The rise of e-commerce has made the buying and selling of products and merchandise easier than ever, but the proliferation of choices in an increasingly crowded marketplace poses an immense challenge for companies. “Customers have a lot of distractions,” says Richelle Parham, the chief marketing officer of eBay North America. “… It’s important to build strong contact strategies.”
Stories, says Parham in this eye-opening film, are essential for establishing those contacts.
A recent literary and anthropological experiment called Significant Objects illustrates Parham’s point vividly. For the project, objects of little intrinsic value—a wood-handled whisk, a crudely carved figurine, a numbered ceramic tile—were offered for sale on eBay accompanied not by a conventional description of the merchandise, but by a fictional narrative centered around those objects, all of which leapt in value astronomically during the bidding process. Buyers, in essence, were paying not just for the object itself, but also for the story that accompanied it.
The 10-minute film was produced in association with a Future of Storytelling conference — and there are even “discussion questions” to go with it! You know you’ve made it when you inspire discussion question, right? So here you go:
What emerging technologies are most significantly influencing the way buyers and sellers interact online, and the way e-commerce companies observe and interpret those interactions?
Successful e-commerce marketing is as much about listening to customers’ stories—told through their buying and browsing habits, for example—as it is about conveying a company’s story to the customer. What are the most effective strategies for finding and listening to customers’ stories?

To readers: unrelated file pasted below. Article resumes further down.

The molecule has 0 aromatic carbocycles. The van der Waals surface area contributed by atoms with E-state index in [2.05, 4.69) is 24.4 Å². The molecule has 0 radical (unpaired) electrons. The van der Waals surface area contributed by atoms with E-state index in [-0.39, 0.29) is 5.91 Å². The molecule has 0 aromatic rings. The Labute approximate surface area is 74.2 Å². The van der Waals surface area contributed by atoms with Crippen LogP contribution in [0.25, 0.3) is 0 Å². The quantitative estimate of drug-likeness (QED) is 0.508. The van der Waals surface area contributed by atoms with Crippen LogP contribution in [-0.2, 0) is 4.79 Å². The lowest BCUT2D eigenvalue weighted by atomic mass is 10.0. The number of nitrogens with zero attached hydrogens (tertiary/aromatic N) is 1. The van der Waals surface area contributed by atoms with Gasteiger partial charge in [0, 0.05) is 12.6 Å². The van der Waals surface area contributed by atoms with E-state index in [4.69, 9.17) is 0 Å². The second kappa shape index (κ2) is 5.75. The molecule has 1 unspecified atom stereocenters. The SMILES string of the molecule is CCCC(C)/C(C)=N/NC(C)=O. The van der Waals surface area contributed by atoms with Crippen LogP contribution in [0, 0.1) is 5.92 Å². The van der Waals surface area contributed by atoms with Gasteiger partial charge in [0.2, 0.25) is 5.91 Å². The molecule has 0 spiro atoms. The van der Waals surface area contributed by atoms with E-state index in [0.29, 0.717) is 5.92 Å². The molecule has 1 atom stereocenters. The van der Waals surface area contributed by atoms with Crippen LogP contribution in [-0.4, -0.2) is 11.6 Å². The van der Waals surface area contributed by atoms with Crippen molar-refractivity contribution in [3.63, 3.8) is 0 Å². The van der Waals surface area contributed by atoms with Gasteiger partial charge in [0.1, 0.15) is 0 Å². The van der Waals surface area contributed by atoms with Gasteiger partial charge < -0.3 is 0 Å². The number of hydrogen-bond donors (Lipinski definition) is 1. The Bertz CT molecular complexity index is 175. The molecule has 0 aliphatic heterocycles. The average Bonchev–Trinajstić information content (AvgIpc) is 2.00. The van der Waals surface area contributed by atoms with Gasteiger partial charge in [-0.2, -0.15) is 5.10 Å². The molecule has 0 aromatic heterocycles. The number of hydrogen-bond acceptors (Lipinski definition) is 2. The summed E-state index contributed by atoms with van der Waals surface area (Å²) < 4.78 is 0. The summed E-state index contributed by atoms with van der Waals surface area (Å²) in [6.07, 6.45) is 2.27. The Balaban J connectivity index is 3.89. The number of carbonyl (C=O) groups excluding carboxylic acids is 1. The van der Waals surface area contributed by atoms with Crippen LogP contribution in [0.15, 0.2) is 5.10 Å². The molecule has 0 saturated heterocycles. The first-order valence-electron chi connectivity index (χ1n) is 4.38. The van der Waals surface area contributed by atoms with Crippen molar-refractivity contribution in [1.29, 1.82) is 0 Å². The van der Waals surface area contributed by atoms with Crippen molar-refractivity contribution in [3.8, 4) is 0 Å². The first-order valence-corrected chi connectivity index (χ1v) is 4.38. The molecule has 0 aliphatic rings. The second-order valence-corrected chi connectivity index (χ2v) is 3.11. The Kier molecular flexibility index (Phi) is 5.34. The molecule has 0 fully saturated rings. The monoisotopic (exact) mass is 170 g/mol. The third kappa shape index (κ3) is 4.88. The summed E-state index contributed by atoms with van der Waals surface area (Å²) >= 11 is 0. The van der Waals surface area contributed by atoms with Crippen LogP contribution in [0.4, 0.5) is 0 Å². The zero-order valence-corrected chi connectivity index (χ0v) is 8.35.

To what extent is character-driven narrative storytelling, literary or otherwise, becoming an integral part of e-commerce and product marketing?
Stories, things, and other matters relevant to the book and literary/economic online experiment, Significant Objects.
Significant Objects, a literary and anthropological experiment whose first two phases ran from July 2009 through October 2010, demonstrated that the effect of narrative on any given object’s subjective value can be measured objectively.
The project auctioned off thrift-store objects via eBay; for item descriptions, short stories purpose-written by over 200 contributing writers, including Meg Cabot, William Gibson, Ben Greenman, Sheila Heti, Neil LaBute, Jonathan Lethem, Tom McCarthy, Lydia Millet, Jenny Offill, Bruce Sterling, Scarlett Thomas, and Colson Whitehead, were substituted.
The objects, purchased for $1.25 apiece on average, sold for nearly $8,000.00 in total. (Proceeds were distributed to the contributors, and to nonprofit creative writing organizations.)
Most recently, a book collection of some of our finest stories has been published by Fantagraphics.